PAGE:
22 August 2020

New study: Eyes linger less on 'fake news' headlines

Computer science

A new study from the University of Copenhagen and Aalborg University reports that people spend a little less time looking at 'fake news' headlines than to factual ones — knowledge that could make it easier to sort through fake news.

fake news telefon
Researchers placed 55 different test subjects in front of a screen to read 108 news headlines. A third of the headlines were fake. Photo: Getty

The term 'fake news' has been a part of our vocabulary since the 2016 US presidential election. As the amount of fake news in circulation grows larger and larger, particularly in the United States, it often spreads like wildfire. Subsequently, there is an ever-increasing need for fact-checking and other solutions to help people navigate the oceans of factual and fake news that surround us.

Help may be on the way, via an interdisciplinary field where eye-tracking technology and computer science meet. A study by University of Copenhagen and Aalborg University researchers shows that people's eyes react differently to factual and false news headlines.

Eyes spend a bit less time on fake headlines

Researchers placed 55 different test subjects in front of a screen to read 108 news headlines. A third of the headlines were fake. The test subjects were assigned a so-called ‘pseudo-task’ of assessing which of the news items was the most recent. What they didn't know, was that some of the headlines were fake. Using eye-tracking technology, the researchers analyzed how much time each person spent reading the headlines and how many fixations the person per headline.

"We thought that it would be interesting to see if there's a difference in the way people read news headlines, depending on whether the headlines are factual or false. This has never been studied. And, it turns out that there is indeed a statistically significant difference," says PhD fellow and lead author Christian Hansen, of the University of Copenhagen’s Department of Computer Science.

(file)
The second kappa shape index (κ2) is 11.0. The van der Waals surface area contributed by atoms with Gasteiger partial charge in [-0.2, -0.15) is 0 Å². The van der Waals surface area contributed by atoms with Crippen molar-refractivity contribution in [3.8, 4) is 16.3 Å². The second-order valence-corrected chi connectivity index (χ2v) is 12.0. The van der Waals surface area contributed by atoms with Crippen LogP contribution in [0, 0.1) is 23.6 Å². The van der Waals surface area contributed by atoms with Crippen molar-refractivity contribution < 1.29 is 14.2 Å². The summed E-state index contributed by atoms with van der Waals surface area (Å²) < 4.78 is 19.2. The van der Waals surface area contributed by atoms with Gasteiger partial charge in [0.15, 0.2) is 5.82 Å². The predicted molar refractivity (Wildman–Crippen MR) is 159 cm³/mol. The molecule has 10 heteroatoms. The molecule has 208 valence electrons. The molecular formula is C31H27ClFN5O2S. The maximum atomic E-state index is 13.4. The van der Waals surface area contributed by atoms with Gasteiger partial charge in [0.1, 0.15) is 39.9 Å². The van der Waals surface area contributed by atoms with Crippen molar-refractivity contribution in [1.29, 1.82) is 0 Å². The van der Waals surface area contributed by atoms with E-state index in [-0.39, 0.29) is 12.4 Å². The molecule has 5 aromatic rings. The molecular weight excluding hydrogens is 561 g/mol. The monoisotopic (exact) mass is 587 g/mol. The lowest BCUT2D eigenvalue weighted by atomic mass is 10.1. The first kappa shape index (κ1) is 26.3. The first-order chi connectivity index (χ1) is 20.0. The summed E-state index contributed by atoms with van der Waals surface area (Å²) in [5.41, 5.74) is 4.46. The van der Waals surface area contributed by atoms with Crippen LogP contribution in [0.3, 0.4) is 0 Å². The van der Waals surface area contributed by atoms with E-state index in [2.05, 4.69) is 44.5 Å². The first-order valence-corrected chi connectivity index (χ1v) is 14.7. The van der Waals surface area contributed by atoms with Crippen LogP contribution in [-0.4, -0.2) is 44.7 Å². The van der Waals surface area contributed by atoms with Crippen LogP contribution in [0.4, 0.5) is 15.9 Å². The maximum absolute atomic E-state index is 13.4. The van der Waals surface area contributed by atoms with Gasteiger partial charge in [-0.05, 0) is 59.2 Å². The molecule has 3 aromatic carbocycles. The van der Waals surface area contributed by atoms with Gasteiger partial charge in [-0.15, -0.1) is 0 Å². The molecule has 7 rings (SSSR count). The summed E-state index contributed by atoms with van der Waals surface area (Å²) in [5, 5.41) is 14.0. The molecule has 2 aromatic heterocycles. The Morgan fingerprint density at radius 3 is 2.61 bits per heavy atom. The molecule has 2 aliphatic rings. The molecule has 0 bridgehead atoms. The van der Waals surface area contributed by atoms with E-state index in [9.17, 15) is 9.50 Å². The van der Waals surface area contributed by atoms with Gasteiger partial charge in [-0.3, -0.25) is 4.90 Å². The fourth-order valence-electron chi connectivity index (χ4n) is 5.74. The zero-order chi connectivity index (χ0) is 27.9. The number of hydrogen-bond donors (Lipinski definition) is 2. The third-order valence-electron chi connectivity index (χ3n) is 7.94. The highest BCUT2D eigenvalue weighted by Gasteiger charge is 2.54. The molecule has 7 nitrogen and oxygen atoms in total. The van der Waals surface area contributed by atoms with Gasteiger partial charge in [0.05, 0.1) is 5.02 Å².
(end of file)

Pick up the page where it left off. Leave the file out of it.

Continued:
His colleague and co-author from the same department, PhD fellow Casper Hansen, adds:

"The study demonstrated that our test subjects' eyes spent less time on false headlines and fixated on them a bit less compared with the headlines that were true. All in all, people gave fake news headlines a little less visual attention, despite their being unaware that the headlines were fake."

The computer scientists can’t explain for the difference, nor do they dare make any guesses. Nevertheless, they were surprised by the result.

The researchers used the results to create an algorithm that can predict whether a news headline is fake based on eye movements.

Could support fact-checking

As a next step, the researchers would like to examine whether it is possible to measure the same differences in eye movements on a larger scale, beyond the lab – preferably using ordinary webcams or mobile phone cameras. It will, of course, require that people allow for access to their cameras.

The two computer scientists imagine that eye-tracking technology could eventually help with the fact-checking of news stories, all depending upon their ability to collect data from people's reading patterns. The data could come from news aggregator website users or from the users of other sources, e.g., Feedly and Google News, as well as from social media, like Facebook and Twitter, where the amount of fake news is large as well.

"Professional fact-checkers in the media and organizations need to read through lots of material just to find out what needs to be fact-checked. A tool to help them prioritize material could be of great help," concludes Christian Hansen.


  • Researchers selected 108 headlines from thelocal.dk, a news website that publishes Danish news in English. The headings were selected on the basis of the following criteria: (a) headline content should be widely known to the public, (b) the headlines should be formulated in roughly the same tone (e.g., no clickbait), (c) headlines were most likely not to provoke strong emotional responses.
  • The researchers altered some of the headlines to make them fake by changing individual words, such as by substituting in the word "worst" in the headline: "Copenhagen still worst bicycle city in the world". They ensured that the headlines remained plausible and sounded natural.
  • All 108 headings in the experiment had a fairly uniform composition, text level and length.
  • The 55 test subjects were 19–33 years old, with a fair distribution of women and men. All participants agreed to participate in the trial and allowed for their eye movements to be tracked.
  • The study was conducted by Christian Hansen, Casper Hansen, Jakob Grue Simonsen, Stephen Alstrup and Christina Lioma, all affiliated with the Information Retrieval Lab at the University of Copenhagen’s Department of Computer Science as well as Birger Larsen from the Science, Policy and Information Studies research group at Aalborg University’s Department of Communication.

  • The results were published by: Christian Hansen, Casper Hansen, Jakob Grue Simonsen, Birger Larsen, Stephen Alstrup and Christina Lioma (2020). Factuality Checking in News Headlines with Eye Tracking. In Proceedings of the 43nd International ACM SIGIR Conference on Research and Development in Information Retrieval: https://dl.acm.org/doi/abs/10.1145/3397271.3401221

  • The study is partly funded by Innovation Fund Denmark, through DABAI.